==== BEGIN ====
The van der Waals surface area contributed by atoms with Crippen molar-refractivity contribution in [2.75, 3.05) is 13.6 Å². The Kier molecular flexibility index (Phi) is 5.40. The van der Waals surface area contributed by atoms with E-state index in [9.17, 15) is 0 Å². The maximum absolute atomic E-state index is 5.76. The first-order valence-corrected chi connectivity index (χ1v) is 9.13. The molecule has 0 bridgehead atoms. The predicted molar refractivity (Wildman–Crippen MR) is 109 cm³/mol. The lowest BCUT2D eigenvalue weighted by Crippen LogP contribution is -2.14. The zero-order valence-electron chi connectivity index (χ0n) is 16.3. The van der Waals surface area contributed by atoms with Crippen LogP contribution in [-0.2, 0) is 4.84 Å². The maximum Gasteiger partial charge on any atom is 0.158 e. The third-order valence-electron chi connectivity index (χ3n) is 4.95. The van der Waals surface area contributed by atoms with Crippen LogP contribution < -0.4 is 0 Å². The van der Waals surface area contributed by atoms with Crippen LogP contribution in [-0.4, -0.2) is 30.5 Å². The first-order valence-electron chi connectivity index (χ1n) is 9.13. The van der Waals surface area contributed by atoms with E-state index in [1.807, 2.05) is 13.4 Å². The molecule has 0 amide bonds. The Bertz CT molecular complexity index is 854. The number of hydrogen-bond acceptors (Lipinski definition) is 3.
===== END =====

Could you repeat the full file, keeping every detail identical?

The van der Waals surface area contributed by atoms with Crippen molar-refractivity contribution in [2.75, 3.05) is 13.6 Å². The Kier molecular flexibility index (Phi) is 5.40. The van der Waals surface area contributed by atoms with E-state index in [9.17, 15) is 0 Å². The maximum absolute atomic E-state index is 5.76. The first-order valence-corrected chi connectivity index (χ1v) is 9.13. The molecule has 0 bridgehead atoms. The predicted molar refractivity (Wildman–Crippen MR) is 109 cm³/mol. The lowest BCUT2D eigenvalue weighted by Crippen LogP contribution is -2.14. The zero-order valence-electron chi connectivity index (χ0n) is 16.3. The van der Waals surface area contributed by atoms with Crippen LogP contribution in [-0.2, 0) is 4.84 Å². The maximum Gasteiger partial charge on any atom is 0.158 e. The third-order valence-electron chi connectivity index (χ3n) is 4.95. The van der Waals surface area contributed by atoms with Crippen LogP contribution < -0.4 is 0 Å². The van der Waals surface area contributed by atoms with Crippen LogP contribution in [-0.4, -0.2) is 30.5 Å². The first-order valence-electron chi connectivity index (χ1n) is 9.13. The van der Waals surface area contributed by atoms with E-state index in [1.807, 2.05) is 13.4 Å². The molecule has 0 amide bonds. The Bertz CT molecular complexity index is 854. The number of hydrogen-bond acceptors (Lipinski definition) is 3.